The exterior portions at the outer end of element 14 are generally concentrically arranged, right cylindrical, portions disposed in steps whereby if it is desired to remove element 14 from body 12, it is possible to manually grip and disengage element 14 from body 12 merely by pulling one from the other against the resistance provided by shoulder 17.

Means for screening out the higher sound levels above a predetermined cutoff level, such as the 80 decibel speech level, is effected by the central passageway defined through element 14 as now to'be described.

Thus, the outer end of passageway 19 includes an outer funnel-shaped sound collecting dishlike surface portion 21 which first receives the incoming sound waves.

Immediately inside the region of surface 21, a relatively large cylindrical recess 22 further serves to collect the incoming sounds for travel along passageway 19.

From inspection of the drawing, it will be readily evident that passageway 19 is in open communication between ear canal 13 and the outside surroundings. The incoming sound waves next encounter a somewhat reduced cylindrical resonant chamber 23 which cooperates with a much smaller vent passage 24. At the junction formed at the transition between chamber 23 and vent 24, the end wall surface 26 is abruptly diminished to the restricting diameter of vent 24 whereby incoming sound waves serve to develop an increasing pressure caused by the constriction of the relatively small diameter vent 24 with respect to the relatively large diameter of chamber 23.

The length of chamber 23 is tuned to pass a frequency band on the order of 250 to 4,000 cycles per second as well as the first three harmonics thereof. For example, chamber 23 can be on the order of 3 millimeters in length.

It has been observed that, in order to dissipate and cut off substantially all sound levels above the usual upper level for speech, such as 80 decibels or the like, the ratio of the diameter of chamber 23 with respect to the diameter of vent 24 should run on the order of three to one.

Thus, the foregoing ratio of diameters between chamber 23 and vent 24 serves to screen out noise levels above a predetermined level of noise such as on the order of eighty decibels. This type of device, therefore, is suitable for most industrial usages, such as machine shops and the like, whereby high noise levels can be expected to be experienced.

It has been further observed, that in using the above ratio for the relative diameters, the lower levels of sound pass relatively undiminished through the entire length of passageway 19 whereby a person can hear another party talking clearly, notwithstanding the fact that the listener may be in the immediate presence of noisy operating equipment.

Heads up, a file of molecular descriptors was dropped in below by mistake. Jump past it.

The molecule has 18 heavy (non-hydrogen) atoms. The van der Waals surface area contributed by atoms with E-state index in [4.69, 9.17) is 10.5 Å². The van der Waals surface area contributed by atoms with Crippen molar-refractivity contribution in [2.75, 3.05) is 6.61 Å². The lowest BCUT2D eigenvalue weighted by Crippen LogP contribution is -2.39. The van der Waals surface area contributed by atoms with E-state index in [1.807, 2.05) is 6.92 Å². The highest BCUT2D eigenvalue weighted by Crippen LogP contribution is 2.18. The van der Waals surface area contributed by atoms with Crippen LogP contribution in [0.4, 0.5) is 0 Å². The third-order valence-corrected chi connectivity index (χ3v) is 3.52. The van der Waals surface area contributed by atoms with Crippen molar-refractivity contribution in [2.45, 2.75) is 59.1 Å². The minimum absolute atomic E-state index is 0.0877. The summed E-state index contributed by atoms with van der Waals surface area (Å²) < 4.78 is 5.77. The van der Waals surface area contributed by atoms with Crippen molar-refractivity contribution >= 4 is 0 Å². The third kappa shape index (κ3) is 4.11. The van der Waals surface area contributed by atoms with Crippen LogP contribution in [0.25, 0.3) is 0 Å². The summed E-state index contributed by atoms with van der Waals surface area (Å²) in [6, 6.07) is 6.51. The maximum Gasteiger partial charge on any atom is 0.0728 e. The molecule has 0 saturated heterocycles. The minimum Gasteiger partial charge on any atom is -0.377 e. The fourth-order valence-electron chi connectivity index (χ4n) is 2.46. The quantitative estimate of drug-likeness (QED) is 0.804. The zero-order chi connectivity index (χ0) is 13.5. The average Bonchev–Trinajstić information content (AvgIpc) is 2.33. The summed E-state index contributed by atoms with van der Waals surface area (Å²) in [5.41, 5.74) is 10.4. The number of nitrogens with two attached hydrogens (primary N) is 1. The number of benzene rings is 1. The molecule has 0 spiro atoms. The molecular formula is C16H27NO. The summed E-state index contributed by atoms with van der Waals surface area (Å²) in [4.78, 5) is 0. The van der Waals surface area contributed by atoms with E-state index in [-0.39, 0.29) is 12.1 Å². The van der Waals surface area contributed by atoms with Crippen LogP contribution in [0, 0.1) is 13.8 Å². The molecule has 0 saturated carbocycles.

For example, in utilizing the above filter element disposed in support bodies carried in the cars, it has been observed that the sound of ajet engine is reduced to the point where only the low level sound produced by the rush of passing air being rHcnk-arnnf fmm VHF "wine is heard since the remainder of This can be explained by the observation that noise occurring from any given source can be expected to cover a relatively wide range of levels and that the lower levels are normally not heard or registered by virtue of the fact that they are drowned out by the greater levels of noise. Once the higher noise levels have been eliminated, however, by the filter device 14, the lower levels will pass through to the listener.

Accordingly, it has been observed that, when wearing the acoustical assembly 11, the report of a shotgun is minimized whereby only that portion of the sound generated by the firing of the shotgun is transmitted to the listener which lies below the predetermined cutoff level.

Thus, filter element 14 can be arranged to provide a cutoff of all sound above a predetermined level and, if desired, the sound levels below the cutoff level can be reduced by forming vent 24 with a relatively smaller diameter.

Thus, in certain circumstances, such'as in the environment of extremely high noise levels as found in and about airports in close proximity to jet engine operation and the like, the above construction may permit the passage of enough higher noise levels, for example, up to a level on the order of 90 or 95 decibels that, if these are objectionable, a reduction in the noise level can be achieved by further increasing the ratio of the diameter of chamber 23 with respect to the diameter of vent 24. Thus, for use under such circumstances, a ratio on the order of seven to one has been observed to screen out substantially all noise levels above 80 decibels. Under these extreme circumstances some reduction in the transmission of those noise levels below 80 decibels may be experienced which could, for example, require people in conversation to speak somewhat more loudly to be fully heard.

More specifically, an operable filter element and ear assembly 11 have been constructed and operated in accordance with the above wherein chamber 23 has a length of 0.l 18 inch and a diameter of 0.225 inch, and vent 24 has a length of 0.0787 inch and a diameter of 0.0625 inch.

For high intensity noise levels, such as experienced in the proximity of jet engines and the like, an assembly 11 has been constructed and operated in accordance with the above teaching wherein chamber 23 has a length of 0.1 18 inch and a diameter of 0.0938 inch, and vent 24 has a length of 0.0787 inch and a diameter of .0135 inch.

Another embodiment, according to the invention, includes the addition of an L-shaped sound transmission tube 27 formed at its inner end with an enlarged exterior diameter for providing a press fit within recess 22 for holding the L-shaped tube 27 in any desired radial orientation.

By utilizing tube 27, it is possible to partially dissipate all incoming sound by a factor on the order of percent. This can be further improved simply by directing the open outer ends 28 away from the source of the sound.

From the foregoing, it will be readily evident that there has been provided an acoustical filter device whereby a party wearing the filters in each car can conduct a normal conversation even in the presence of highly objectionable sound.